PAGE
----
Americans are passing the time spent indoors and under lockdown orders by starting new businesses, leading many experts to believe this is a positive sign for economic recovery.
On Oct. 3, the U.S. Census Bureau reported that over 90,000 Americans had filed applications to start new businesses, a 40 percent jump from the past year, and the highest level in the past decade.
Madison Schneider started a bakery after her plan to work as a worship leader was placed on hold as lockdown orders were issued. An opportunity to lease a commercial space for $350 per month spurred her to use $8,000 in personal savings and a loan from her parents to open a bakery.
Schnieder described the experience to the Wall Street Journal, saying, “It all happened very quickly and was really crazy.”
OkZoomer, a Gen-Z focused dating platform, was created by two Yale students in March with hopes of matching quarantined college students together in their hometowns with possibly limited dating pools.
“OKZoomer started overnight as a meme, like ‘Missed your last chance to shoot your shot? We’ll help you with our dating algorithm,’” said co-founder Ilena Valdez, to the Wall Street Journal. “It blew up.”
Making masks has become both a hobby and prosperous side hustle for many working from home.
However, the Wall Street Journal notes that the application increase can be connected to small businesses forced to close their doors attempting to reopen to a steady boost in personal savings rates and continued spending across states that have reopened.
New filings for business owners employing other workers reached 1.1 million by the middle of September, a roughly 12 percent increase over the same period last year and the highest since 2007, according to data.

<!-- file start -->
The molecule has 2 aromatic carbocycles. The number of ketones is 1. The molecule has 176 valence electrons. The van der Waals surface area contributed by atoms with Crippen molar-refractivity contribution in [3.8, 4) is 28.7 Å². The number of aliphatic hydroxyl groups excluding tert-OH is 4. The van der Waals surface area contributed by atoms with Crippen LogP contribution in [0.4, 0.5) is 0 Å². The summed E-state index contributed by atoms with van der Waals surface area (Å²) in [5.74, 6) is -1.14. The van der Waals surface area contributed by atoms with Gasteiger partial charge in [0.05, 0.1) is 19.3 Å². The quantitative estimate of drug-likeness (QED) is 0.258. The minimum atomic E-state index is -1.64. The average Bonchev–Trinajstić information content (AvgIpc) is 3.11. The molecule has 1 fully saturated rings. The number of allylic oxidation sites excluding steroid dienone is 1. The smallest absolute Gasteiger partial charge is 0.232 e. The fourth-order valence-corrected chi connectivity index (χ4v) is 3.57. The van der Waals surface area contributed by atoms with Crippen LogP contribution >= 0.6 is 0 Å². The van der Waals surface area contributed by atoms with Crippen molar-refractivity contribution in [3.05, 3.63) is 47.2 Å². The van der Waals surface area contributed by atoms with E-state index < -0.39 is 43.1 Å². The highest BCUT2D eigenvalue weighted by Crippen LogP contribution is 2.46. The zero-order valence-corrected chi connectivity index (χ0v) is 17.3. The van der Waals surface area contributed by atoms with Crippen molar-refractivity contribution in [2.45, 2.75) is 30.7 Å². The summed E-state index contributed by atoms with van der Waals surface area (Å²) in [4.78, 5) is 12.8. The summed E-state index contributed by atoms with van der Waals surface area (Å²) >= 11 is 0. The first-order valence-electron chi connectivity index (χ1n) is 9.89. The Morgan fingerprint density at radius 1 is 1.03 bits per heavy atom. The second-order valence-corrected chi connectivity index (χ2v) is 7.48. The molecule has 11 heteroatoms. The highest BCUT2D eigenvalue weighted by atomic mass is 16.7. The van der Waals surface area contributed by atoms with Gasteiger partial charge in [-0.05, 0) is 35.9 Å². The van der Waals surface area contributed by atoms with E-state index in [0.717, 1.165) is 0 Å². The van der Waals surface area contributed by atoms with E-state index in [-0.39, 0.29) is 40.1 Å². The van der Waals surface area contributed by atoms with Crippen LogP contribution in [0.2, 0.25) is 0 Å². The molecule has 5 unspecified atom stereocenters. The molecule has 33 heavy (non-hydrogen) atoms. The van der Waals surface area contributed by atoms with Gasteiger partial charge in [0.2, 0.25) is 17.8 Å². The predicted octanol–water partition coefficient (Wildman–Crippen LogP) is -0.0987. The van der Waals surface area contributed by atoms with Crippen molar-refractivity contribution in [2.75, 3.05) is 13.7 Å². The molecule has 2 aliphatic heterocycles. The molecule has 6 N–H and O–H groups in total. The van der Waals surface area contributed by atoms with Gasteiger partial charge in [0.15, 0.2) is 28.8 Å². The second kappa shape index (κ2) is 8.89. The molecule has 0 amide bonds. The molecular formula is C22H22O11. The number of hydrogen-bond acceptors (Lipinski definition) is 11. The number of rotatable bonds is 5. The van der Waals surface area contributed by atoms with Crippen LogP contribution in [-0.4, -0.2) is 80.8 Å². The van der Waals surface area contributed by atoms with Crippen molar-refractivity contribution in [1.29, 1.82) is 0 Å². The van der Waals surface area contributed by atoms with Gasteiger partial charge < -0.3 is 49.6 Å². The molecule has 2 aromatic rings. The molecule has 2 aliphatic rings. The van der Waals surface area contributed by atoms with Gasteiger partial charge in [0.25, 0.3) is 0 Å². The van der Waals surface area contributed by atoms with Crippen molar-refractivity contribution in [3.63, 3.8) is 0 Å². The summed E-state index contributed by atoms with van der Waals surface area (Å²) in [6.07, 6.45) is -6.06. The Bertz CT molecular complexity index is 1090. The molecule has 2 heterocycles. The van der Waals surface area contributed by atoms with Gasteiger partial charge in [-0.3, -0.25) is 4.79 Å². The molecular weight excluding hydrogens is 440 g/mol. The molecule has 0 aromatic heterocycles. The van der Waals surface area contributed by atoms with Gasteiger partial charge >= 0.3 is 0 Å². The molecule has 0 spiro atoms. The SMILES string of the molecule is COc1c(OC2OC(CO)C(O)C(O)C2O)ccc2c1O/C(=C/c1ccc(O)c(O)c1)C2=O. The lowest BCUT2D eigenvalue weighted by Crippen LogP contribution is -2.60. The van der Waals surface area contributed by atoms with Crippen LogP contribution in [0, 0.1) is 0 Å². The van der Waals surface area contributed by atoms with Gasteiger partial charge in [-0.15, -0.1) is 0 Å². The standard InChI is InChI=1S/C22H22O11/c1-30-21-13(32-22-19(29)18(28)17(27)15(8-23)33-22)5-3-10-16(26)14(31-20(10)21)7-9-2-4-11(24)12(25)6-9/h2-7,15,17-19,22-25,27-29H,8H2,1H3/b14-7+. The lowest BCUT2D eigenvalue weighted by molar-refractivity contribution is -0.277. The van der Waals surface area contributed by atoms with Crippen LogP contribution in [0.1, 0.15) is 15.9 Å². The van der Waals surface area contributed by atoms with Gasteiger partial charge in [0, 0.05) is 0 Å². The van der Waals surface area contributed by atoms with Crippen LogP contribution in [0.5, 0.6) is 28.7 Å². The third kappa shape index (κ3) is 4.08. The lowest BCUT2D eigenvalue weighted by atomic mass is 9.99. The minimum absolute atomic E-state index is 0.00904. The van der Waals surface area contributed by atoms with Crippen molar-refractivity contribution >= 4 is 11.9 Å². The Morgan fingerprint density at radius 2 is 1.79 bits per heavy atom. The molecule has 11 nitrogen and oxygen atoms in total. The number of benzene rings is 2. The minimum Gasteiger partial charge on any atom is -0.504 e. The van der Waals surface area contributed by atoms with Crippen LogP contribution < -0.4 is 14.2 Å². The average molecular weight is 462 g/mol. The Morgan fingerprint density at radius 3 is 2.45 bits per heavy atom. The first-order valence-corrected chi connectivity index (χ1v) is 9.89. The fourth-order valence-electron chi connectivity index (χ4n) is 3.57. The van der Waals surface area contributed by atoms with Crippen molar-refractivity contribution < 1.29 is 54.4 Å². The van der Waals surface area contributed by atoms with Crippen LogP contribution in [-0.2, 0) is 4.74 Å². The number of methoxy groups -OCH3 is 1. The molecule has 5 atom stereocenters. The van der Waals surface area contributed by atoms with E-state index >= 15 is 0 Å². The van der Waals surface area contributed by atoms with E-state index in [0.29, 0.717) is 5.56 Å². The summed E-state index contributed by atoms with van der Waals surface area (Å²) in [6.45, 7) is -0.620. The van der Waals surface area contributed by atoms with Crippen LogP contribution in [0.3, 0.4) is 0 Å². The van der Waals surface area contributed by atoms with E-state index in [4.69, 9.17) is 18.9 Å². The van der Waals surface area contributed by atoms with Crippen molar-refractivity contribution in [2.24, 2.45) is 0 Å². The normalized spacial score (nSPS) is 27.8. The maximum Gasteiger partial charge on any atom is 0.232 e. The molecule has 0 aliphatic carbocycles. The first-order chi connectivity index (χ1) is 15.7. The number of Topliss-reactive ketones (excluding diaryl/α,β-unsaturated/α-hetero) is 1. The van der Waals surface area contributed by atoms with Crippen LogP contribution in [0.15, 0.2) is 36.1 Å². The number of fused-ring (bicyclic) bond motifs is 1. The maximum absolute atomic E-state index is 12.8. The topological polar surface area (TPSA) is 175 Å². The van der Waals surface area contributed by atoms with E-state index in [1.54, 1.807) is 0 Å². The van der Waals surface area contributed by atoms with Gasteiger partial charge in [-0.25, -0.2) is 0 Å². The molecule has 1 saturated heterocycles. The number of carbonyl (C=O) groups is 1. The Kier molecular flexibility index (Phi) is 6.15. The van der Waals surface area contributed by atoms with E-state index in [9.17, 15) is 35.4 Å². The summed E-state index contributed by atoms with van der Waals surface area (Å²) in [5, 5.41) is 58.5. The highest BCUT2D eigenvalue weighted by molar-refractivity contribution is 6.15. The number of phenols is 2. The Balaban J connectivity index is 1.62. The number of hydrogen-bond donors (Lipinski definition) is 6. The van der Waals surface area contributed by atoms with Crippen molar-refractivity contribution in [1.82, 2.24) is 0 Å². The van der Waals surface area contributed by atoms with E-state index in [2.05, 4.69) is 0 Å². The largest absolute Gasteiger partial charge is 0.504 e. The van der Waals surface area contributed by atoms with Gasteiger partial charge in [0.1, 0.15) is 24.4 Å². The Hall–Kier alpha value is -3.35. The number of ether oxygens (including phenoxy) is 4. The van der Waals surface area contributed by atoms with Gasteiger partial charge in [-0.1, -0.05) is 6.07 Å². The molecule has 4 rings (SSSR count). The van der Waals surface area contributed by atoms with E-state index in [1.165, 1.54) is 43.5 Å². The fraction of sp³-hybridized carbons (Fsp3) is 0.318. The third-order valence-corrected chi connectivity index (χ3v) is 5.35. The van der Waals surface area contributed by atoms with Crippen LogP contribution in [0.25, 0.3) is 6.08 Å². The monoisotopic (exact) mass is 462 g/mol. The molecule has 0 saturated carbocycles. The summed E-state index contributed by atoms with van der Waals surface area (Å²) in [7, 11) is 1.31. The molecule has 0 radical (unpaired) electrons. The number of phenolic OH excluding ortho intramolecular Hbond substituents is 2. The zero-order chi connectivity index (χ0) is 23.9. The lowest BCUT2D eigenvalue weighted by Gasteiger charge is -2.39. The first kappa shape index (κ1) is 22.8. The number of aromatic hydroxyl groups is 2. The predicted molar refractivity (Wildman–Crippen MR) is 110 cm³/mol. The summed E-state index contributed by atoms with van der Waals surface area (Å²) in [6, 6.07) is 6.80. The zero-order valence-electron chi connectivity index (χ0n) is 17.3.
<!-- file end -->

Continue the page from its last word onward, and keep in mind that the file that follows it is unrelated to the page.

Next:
John Haltiwanger, an economist at the University of Maryland, explained to the Wall Street Journal that the current pandemic is “actually inducing a surge in employer business startups that takes us back to the days before the decline in the Great Recession.”
Economist Joseph Brusuelas believes this is a positive sign, especially as this was not seen after the 2008 recession.
“This has been one of the primary catalysts of resilience of the U.S. economy throughout its history,” said Brusuelas to CNN. “One of the mistakes we made in the last crisis is we didn’t create the conditions for people to move toward the formation of businesses.”
Investment firm Goldman Sachs noted that part of the surge could be related to backlogs in the application process, and said, “data suggest a much more positive outlook for new business formation than after the last recession.”
The U.S. economy added 667,000 jobs in September, according to the Bureau of Labor Statistics. The unemployment rate remains at roughly eight percent.
Congressional leaders and the White House continue to negotiate the details of a second coronavirus relief package.
Although President Donald Trump announced on Oct. 3 that he would end all stimulus negotiations until after the election in November, both parties and the White House are continuing talks, emphasizing relief for the airline industry and stimulus checks.